As marketers continue to grapple with the pandemic, Mood Media has released some helpful findings about how consumer sentiment toward in-store shopping and spending habits have changed, based on a survey of over 8,000 consumers across the US, the UK, China and France.
The results of Mood Media’s survey show nearly half (49 percent) of consumers around the world are still nervous that in-store shopping will expose them to the virus, yet most have returned to non-essential stores. In fact, 71 percent of global consumers feel comfortable going back to physical stores as lockdowns continue to ease while 67 percent say they’ve started shopping for non-essentials in store.
That apprehension diminishes for countries in later stages of COVID-19 recovery like France and China. In the US, the number of people who have returned to non-essential in-store shopping amounts to 60 percent, whereas the figure is 50 percent for the UK, 77 percent in France and 81 percent for Chinese shoppers.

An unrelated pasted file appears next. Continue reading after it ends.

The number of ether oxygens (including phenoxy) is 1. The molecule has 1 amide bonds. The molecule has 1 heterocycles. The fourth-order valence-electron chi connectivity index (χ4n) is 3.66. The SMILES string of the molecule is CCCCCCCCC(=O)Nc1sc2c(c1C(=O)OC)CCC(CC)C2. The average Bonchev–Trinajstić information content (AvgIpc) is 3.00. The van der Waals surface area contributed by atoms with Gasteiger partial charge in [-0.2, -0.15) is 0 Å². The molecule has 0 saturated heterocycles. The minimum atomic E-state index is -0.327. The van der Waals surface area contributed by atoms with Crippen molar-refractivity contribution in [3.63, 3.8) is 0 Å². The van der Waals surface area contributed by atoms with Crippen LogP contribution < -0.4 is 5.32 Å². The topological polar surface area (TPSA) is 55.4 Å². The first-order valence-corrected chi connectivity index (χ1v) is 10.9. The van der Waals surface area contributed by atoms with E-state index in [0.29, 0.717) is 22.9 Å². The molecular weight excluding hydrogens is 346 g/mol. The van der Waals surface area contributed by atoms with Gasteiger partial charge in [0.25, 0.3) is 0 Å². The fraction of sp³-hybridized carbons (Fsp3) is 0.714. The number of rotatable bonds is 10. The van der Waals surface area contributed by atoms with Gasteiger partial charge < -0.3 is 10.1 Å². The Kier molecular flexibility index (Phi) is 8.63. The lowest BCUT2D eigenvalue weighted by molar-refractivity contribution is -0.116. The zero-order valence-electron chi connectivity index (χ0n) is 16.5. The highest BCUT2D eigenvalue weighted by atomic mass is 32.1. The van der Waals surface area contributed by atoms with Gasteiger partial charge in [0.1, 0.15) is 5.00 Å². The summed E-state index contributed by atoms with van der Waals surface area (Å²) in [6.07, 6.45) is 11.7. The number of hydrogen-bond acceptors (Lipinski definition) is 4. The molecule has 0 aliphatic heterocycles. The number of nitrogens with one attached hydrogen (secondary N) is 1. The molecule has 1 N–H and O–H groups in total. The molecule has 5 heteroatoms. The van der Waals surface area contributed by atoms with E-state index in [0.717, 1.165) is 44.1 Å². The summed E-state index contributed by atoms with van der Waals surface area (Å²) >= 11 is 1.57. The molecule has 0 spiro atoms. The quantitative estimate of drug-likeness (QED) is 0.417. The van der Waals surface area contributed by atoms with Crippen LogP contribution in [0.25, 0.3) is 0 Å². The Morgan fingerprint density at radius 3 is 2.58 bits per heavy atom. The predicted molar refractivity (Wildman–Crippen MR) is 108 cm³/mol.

Brands have succeeded at implementing safety precautions as evidenced by consumers’ responses—80 percent of consumers globally feel reassured by new safety measures they see and hear in store. Despite this, many feel that COVID-19 has dramatically changed the shopping experience. Of those who’ve shopped in a physical store since the pandemic started, 65 percent of US shoppers describe the customer experience as “not the same” and 23 percent feel it’s so different that they’ll try avoiding a trip to the store soon.
The pandemic has transformed consumers into “mission shoppers” focused on getting in and out of the store as quickly as possible. As a result, people are spending less money per visit. Among those who say they feel comfortable returning to physical stores, 28 percent of US respondents reported spending less money and less time shopping. Just 20 percent of US shoppers are spending more money and less time in-store shopping than pre-pandemic.
Looking ahead, only 22 percent of US consumers expect their shopping habits to rebound by the end of 2020, while 24 percent don’t expect their in-store shopping habits to fully resume until the summer of 2021.